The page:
The 1,000th race to count for the F1 World Championship since 1950 had promised a grand prix worthy of the celebrations after a tight qualifying session on Saturday. But the promised Mercedes vs Ferrari vs Red Bull epic never materialised in the grey smog of Shanghai, as the Chinese Grand Prix turned into… well, let’s just say it’s a race that will be easily forgotten as F1 enters its second millennium.
Still, if the action at the front never quite erupted as we hoped, the race did at least spring some key talking points. The season remains full of promise despite the anti-climax of the ‘Big 1,000’ in Shanghai.
Team orders are never welcome in F1, especially this early in the season, but it’s fitting in a race of special historical significance that the oldest team of them all should act entirely in character. Ferrari has never shied away from the dreaded call when it comes to a question of its greater good, and to Charles Leclerc’s clear annoyance that was the case once again on Sunday.
The 21-year-old couldn’t quite outqualify team leader Sebastian Vettel this time, but he sure was hot out of the blocks into Turn 1. As the four-time champion tried the wider line behind the two Mercs, Leclerc filled the gaping hole on the inside and was past.
When the radio call came to let Vettel through, in the belief he could go quicker once free of his team-mate, Leclerc said: “But I’m pulling away.” Further frustrations were aired. It wasn’t what he said (he never lost his rag), but rather his tone of voice that gave away the tension.
And who can blame him? The knock-on effect of that radio call was a seriously compromised race on a strategy that dropped him not only behind Vettel but also Max Verstappen’s Red Bull.
In fairness, Ferrari’s boss Mattia Binotto had repeated earlier in the weekend that in any 50-50 scenario Vettel would still take priority – and this was one of those occasions. So what else could we have expected?
But if Leclerc emerges as Ferrari’s strongest title threat this season – and who’s to say he won’t on what we’ve seen of him so far? – Binotto might have to change that strategy. Especially if Leclerc’s lost points in Shanghai begin to haunt Ferrari come the autumn.
2. Ferrari vs Mercedes: a duel hard to predict
Mercedes has a trio of one-twos to show from the first three races. That’s perfection, to a level that exceeds everything we’ve seen from this remarkable team in the whole hybrid era.
But happily for us, those stats tell little of the true story. Valtteri Bottas and Lewis Hamilton were on top in Australia, but Ferrari had a clear edge in Bahrain, and while form swung back to the silver cars in China it wasn’t by as much as the race suggested.
This is a duel between two F1 giants that could continue to swing in each other’s favour from race to race. Behind the scenes, a development war will rage – and to our benefit, it should spill out on to the race track throughout what’s left of the spring and into the summer.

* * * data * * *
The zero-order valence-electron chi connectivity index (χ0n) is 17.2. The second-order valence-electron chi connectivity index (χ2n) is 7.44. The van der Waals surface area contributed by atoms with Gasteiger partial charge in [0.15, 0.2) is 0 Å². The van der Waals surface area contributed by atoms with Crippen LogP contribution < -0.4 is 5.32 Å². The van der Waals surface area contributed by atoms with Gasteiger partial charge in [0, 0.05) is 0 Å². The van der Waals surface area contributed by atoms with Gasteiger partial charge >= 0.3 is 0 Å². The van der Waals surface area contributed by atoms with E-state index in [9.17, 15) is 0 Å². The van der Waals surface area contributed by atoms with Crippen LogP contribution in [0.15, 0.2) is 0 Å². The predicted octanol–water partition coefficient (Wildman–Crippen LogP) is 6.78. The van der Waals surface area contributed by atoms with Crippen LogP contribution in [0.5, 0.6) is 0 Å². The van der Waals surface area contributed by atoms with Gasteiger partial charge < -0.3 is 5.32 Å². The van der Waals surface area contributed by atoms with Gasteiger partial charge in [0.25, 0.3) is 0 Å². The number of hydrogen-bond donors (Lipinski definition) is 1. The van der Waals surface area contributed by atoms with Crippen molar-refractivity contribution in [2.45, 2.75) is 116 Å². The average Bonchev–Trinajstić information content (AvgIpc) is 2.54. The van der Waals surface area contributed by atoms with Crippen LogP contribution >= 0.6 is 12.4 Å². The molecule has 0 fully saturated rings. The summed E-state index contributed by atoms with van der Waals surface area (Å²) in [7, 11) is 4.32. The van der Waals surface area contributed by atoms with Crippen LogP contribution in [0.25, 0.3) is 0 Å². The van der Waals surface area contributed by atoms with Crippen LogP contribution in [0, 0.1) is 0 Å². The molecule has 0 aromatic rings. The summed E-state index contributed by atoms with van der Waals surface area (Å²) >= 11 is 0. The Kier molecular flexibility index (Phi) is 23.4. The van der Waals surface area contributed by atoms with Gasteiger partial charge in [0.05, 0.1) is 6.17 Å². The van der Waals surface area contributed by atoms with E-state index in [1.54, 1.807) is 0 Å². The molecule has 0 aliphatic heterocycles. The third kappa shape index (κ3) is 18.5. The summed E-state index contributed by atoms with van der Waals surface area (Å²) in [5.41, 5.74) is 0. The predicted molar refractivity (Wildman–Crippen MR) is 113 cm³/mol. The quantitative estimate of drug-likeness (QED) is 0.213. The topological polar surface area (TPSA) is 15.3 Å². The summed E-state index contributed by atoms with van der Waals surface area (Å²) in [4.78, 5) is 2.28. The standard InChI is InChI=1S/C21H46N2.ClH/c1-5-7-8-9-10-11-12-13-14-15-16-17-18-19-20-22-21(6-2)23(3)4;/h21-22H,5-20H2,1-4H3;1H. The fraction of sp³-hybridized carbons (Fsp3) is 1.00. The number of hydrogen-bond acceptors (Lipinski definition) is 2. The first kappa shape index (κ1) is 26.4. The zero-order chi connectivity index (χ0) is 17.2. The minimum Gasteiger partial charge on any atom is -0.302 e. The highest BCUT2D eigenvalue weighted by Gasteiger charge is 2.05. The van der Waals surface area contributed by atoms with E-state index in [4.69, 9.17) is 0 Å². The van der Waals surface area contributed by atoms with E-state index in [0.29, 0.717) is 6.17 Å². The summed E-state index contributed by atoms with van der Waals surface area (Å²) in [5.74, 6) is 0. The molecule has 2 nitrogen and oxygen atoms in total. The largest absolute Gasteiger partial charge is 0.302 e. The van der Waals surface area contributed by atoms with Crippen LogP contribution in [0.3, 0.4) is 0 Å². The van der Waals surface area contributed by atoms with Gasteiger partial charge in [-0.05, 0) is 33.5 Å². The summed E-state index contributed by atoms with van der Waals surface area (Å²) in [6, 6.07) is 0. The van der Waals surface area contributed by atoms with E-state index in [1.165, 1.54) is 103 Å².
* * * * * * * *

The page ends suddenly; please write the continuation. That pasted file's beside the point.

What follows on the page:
Who knows what will happen next? We still can’t take our eyes off this one.
Fastest lap and a solid sixth place suggests progress from the second Red Bull driver – but the Frenchman still finished more than a minute behind Verstappen in Shanghai.
That won’t be good enough for Helmut Marko, the driver development manager notorious for his lack of patience and swift action against those who don’t live up to his exacting standards.
Gasly just plain hasn’t done enough as Daniel Ricciardo’s replacement so far. But he has fortune on his side – because despite Red Bull’s efforts to nurture young talent, it doesn’t have anyone on its books who currently looks a better option.
Still, that will give Gasly little respite. Marko won’t expect him to beat Verstappen, but he’ll want to see a sign that it could happen at some point. So far, the graduate still looks like he’s still at high school.
4. Alexander Albon: from worst to best
Could the Thai driver at Toro Rosso replace Gasly? Not yet, surely. But his remarkable performance in Shanghai suggests he might be worthy in the future.
Albon described himself as “the worst driver” after his practice crash forced him to spectate through qualifying. Yet on Sunday, he put in a great race to rise from the back of the grid to 10th by the flag to score his first World Championship point – and he was even voted the fans’ Driver of the Day. Quite a turnaround.
Even better, his performance was in stark contrast to team-mate Daniil Kvyat, who clipped Lando Norris’s McLaren on the first lap and nearly flipped the teenager in an incident that ruined both their races. Kvyat’s clumsiness cost him dear during his first shot at F1. He needs to avoid such trouble if history isn’t to repeat itself.
We all know Renault has played a long and significant role in F1 history, but it had little more than a bit-part in the 1,000th race.
Daniel Ricciardo broke his duck, at least, with a distant seventh place behind his Red Bull replacement Gasly. But Nico Hülkenberg logged yet another DNF after apparent hybrid system problems.
The team has a growing reputation for poor reliability and is far from having enough pace to challenge at the front. Not a good combination for a manufacturer team that needs to start living up to its board’s expectations.
History counts for nothing in F1 if you’re not winning. For Renault, the clock is ticking.